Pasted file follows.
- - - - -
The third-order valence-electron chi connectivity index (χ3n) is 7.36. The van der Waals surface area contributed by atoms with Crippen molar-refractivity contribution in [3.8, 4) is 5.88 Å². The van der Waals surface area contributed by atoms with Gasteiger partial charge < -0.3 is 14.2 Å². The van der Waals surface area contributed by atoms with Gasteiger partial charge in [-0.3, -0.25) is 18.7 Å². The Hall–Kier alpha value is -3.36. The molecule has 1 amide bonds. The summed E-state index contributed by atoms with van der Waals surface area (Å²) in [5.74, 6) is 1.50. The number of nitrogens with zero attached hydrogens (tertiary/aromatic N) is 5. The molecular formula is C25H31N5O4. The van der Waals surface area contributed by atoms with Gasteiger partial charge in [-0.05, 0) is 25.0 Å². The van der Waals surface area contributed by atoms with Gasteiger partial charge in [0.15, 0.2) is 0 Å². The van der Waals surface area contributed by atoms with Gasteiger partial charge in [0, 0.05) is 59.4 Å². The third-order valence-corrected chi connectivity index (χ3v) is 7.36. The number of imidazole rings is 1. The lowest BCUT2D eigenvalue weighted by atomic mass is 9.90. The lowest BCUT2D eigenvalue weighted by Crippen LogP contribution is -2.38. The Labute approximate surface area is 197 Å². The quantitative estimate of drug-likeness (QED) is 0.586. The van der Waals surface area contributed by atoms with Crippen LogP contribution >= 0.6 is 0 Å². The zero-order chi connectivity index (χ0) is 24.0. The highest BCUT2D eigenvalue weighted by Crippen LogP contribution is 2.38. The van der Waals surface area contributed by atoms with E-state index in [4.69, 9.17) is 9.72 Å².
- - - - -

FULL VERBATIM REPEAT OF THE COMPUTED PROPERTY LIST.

The third-order valence-electron chi connectivity index (χ3n) is 7.36. The van der Waals surface area contributed by atoms with Crippen molar-refractivity contribution in [3.8, 4) is 5.88 Å². The van der Waals surface area contributed by atoms with Gasteiger partial charge < -0.3 is 14.2 Å². The van der Waals surface area contributed by atoms with Gasteiger partial charge in [-0.3, -0.25) is 18.7 Å². The Hall–Kier alpha value is -3.36. The molecule has 1 amide bonds. The summed E-state index contributed by atoms with van der Waals surface area (Å²) in [5.74, 6) is 1.50. The number of nitrogens with zero attached hydrogens (tertiary/aromatic N) is 5. The molecular formula is C25H31N5O4. The van der Waals surface area contributed by atoms with Gasteiger partial charge in [-0.05, 0) is 25.0 Å². The van der Waals surface area contributed by atoms with Gasteiger partial charge in [0.15, 0.2) is 0 Å². The van der Waals surface area contributed by atoms with Gasteiger partial charge in [0, 0.05) is 59.4 Å². The third-order valence-corrected chi connectivity index (χ3v) is 7.36. The number of imidazole rings is 1. The lowest BCUT2D eigenvalue weighted by atomic mass is 9.90. The lowest BCUT2D eigenvalue weighted by Crippen LogP contribution is -2.38. The Labute approximate surface area is 197 Å². The quantitative estimate of drug-likeness (QED) is 0.586. The van der Waals surface area contributed by atoms with Crippen LogP contribution >= 0.6 is 0 Å². The zero-order chi connectivity index (χ0) is 24.0. The highest BCUT2D eigenvalue weighted by Crippen LogP contribution is 2.38. The van der Waals surface area contributed by atoms with E-state index in [4.69, 9.17) is 9.72 Å².